So happy I found the finish!

Along the 6-mile looped course, they had water stops at every mile (aka 6 times), Gatorade twice, and PowerGel once (so you passed the Gel station three times during the race).  At the finish, however, they only offered cups of water and Gatorade, cut up bananas, and plain bagels.  Luckily I had a ton of food waiting for me at home (ground beef burrito for the win!), along with a massage and a lot of Netflix to catch up on.  Not a bad way to spend a Sunday.

 

In other news, the tech shirt for this race was quite a bit larger than the tech shirts earlier this year.  Maybe they got the memo that a woman’s extra large shouldn’t be skin tight on a size 10?  There’s no medal besides your aching legs.

The tech shirt for the race (front and back, women’s XL). It’s nice!

Today I have done a lot of nothing except realize that I have three NYRR races in three weeks – this one, the Bronx 10 Miler next Sunday, and Grete’s Great Gallop the Sunday after that.  Hope to see you out there!

 

Have your legs ever gotten soapy while running?  What’s your favorite thing to eat after a long run?  Have you ever tried the Trader Joe’s Pita Chips with Cinnamon & Sugar?  Share in the comments!

NYRR 1 for You 1 for Youth 4 Miler – I Have Friends – Sat, July 8, 2017

Now, he is known only as… the Falconer!

Despite it being 1000% percent humidity (not a typo), this morning my friends and I had a great time at the NYRR 1 for You 1 for Youth 4 miler in Central Park.  I originally signed up for this race because instead of a race shirt you got a free* pair of shoes!  Despite it being a smaller race (for NYRR – only about 1900 runners instead of 5000+), I was able to run with 3 of my friends – two who I knew were going to be there, and one that I found along the way!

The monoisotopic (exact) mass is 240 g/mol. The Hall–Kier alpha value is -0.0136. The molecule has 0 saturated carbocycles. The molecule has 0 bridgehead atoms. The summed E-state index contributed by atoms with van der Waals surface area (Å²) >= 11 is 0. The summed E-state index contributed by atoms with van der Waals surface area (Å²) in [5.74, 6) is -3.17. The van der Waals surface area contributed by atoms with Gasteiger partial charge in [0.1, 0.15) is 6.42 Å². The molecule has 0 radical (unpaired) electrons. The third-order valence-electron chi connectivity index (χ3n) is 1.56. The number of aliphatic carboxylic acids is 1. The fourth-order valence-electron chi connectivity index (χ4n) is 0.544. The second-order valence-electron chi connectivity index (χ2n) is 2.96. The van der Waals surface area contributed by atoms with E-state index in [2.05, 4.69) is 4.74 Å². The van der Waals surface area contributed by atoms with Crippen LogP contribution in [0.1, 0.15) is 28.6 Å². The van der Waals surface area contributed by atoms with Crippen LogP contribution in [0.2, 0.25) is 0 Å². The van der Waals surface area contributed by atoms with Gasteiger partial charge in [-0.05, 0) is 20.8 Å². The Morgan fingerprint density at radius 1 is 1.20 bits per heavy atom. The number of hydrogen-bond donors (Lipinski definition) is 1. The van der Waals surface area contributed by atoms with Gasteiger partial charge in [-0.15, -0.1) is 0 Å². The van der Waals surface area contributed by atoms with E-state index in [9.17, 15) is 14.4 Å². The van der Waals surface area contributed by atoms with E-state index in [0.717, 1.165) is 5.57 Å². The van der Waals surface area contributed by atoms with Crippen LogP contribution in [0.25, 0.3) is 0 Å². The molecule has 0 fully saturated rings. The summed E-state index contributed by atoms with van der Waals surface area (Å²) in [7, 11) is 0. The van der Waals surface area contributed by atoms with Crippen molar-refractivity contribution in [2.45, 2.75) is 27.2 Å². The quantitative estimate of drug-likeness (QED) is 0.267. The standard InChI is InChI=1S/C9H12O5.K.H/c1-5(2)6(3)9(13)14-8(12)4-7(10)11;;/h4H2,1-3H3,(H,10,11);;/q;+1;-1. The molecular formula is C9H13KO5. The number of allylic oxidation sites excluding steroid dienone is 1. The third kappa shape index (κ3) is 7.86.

But first, the shoes.  Every entrant got a pair of shoes, and for each entrant one pair was donated to a child in the NYRR youth program.  That’s a lot of shoes!  When you first signed up, you had to indicate your preference between two different pairs of New Balance shoes – the Fresh Foam Zante v3 (neutral, men’s here ($64-$129) and women’s here, $80-$105) and the 860v7 (stability, men’s here ($112-$178) and women’s here, $110-$190).  I chose the Zante because… well, it was cuter, and I knew I probably wouldn’t run in either pair since you can pry the Hokas off my cold, dead feet.

The Fresh Foam Zante v3 (it comes in other colors but we only had this option).

I think they are nice-looking shoes, but they feel like… nothing – no arch support and very little cushion.  After trying them on I described them as “cardboard.”  Hopefully when I actually wear them more I’ll like them, but I’ll stick to (very) short walks in them first.

 

When you picked up your shoes you also got to measure your foot on this high-tech machine that worked no better than a standard brannock device, but it still was a nice reminder we’re living in a pointlessly high-tech future.

They only had people stand on the machine, no running involved.

When my friend picked up her shoes, they didn’t have anymore Zantes so she got the 860s, but luckily they still had some in her size (which was incorrectly measured by the fancy machine).  She also said they had good arch support, so maybe she was spared the pain of the cardboard Zantes.

 

Have I mentioned the new NYRR digs yet?  Last (?) year they moved from an Upper East Side brownstone to a temporary location on the Upper West Side, but now they’re in their new permanent location in midtown west.  It’s big and nice, but part of me misses that old brownstone charm.